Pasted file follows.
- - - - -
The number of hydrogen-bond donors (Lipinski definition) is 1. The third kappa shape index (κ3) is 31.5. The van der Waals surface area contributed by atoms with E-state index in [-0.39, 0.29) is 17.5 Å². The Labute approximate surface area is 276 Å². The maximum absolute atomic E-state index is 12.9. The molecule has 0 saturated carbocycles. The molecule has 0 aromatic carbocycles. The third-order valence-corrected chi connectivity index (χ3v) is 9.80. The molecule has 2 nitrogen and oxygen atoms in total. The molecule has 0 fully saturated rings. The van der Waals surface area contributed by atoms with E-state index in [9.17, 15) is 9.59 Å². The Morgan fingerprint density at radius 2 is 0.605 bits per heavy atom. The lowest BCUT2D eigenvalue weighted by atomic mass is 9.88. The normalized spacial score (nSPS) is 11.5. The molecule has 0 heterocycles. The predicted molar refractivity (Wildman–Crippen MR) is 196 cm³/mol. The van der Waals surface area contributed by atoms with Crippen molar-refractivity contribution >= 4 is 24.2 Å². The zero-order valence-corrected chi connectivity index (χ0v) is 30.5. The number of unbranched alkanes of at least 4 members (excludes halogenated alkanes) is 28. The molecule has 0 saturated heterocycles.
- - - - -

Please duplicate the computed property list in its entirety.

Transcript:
The number of hydrogen-bond donors (Lipinski definition) is 1. The third kappa shape index (κ3) is 31.5. The van der Waals surface area contributed by atoms with E-state index in [-0.39, 0.29) is 17.5 Å². The Labute approximate surface area is 276 Å². The maximum absolute atomic E-state index is 12.9. The molecule has 0 saturated carbocycles. The molecule has 0 aromatic carbocycles. The third-order valence-corrected chi connectivity index (χ3v) is 9.80. The molecule has 2 nitrogen and oxygen atoms in total. The molecule has 0 fully saturated rings. The van der Waals surface area contributed by atoms with E-state index in [9.17, 15) is 9.59 Å². The Morgan fingerprint density at radius 2 is 0.605 bits per heavy atom. The lowest BCUT2D eigenvalue weighted by atomic mass is 9.88. The normalized spacial score (nSPS) is 11.5. The molecule has 0 heterocycles. The predicted molar refractivity (Wildman–Crippen MR) is 196 cm³/mol. The van der Waals surface area contributed by atoms with Crippen molar-refractivity contribution >= 4 is 24.2 Å². The zero-order valence-corrected chi connectivity index (χ0v) is 30.5. The number of unbranched alkanes of at least 4 members (excludes halogenated alkanes) is 28. The molecule has 0 saturated heterocycles.